Authoritarian tendencies:

As Florian Bieber noted in the LSE European politics blog[xi], the threat of quasi-authoritarian trends in Serbia or Macedonia raises concerns about the potential for regional leaders to become pro-European in their foreign policy, while consolidating anti-democratic or even nationalist trends in their domestic policy. Non-state actors in the region must carefully consider this threat, as the protracted enlargement process will only add incentives to such negative tendencies among local political leaders. Until now, the EU has tended to take pro-government stances and accepted the merely declaratory pro-reform stances of regional leaders. However, operationalizing the external pressure from EU member states vis-à-vis strict conditionality to hold local leaders accountable could be a highly effective strategy for civil society actors. The fragmentation of control over the enlargement process gives policy actors a range of EU actors to lobby in case of non-democratic trends at home. As long as national governments prioritize EU membership as a goal, domestic non-state actors will have a strong tool of internal accountability at their disposal.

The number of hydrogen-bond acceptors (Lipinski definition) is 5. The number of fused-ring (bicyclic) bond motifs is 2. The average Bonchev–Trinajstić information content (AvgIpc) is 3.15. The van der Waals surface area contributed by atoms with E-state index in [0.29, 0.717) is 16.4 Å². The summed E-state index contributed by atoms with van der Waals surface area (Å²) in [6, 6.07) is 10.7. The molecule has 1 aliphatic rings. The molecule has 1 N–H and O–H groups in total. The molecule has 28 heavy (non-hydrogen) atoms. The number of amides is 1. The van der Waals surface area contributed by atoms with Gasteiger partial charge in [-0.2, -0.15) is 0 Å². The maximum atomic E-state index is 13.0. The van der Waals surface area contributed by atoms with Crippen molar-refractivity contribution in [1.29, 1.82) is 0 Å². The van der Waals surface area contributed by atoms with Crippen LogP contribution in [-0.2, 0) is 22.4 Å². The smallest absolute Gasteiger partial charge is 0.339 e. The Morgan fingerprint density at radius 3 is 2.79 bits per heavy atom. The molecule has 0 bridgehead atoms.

A drawn-out accession process can give local actors an effective way to push for domestic reforms in line with EU normative standards. It opens much space for policy analysis and research centres and advocacy organizations, such as think tanks and CSOs, to focus substantially on the above prioritized areas and issues. However, such an effort will require significant change in approach to their policy engagement. I suggest the following: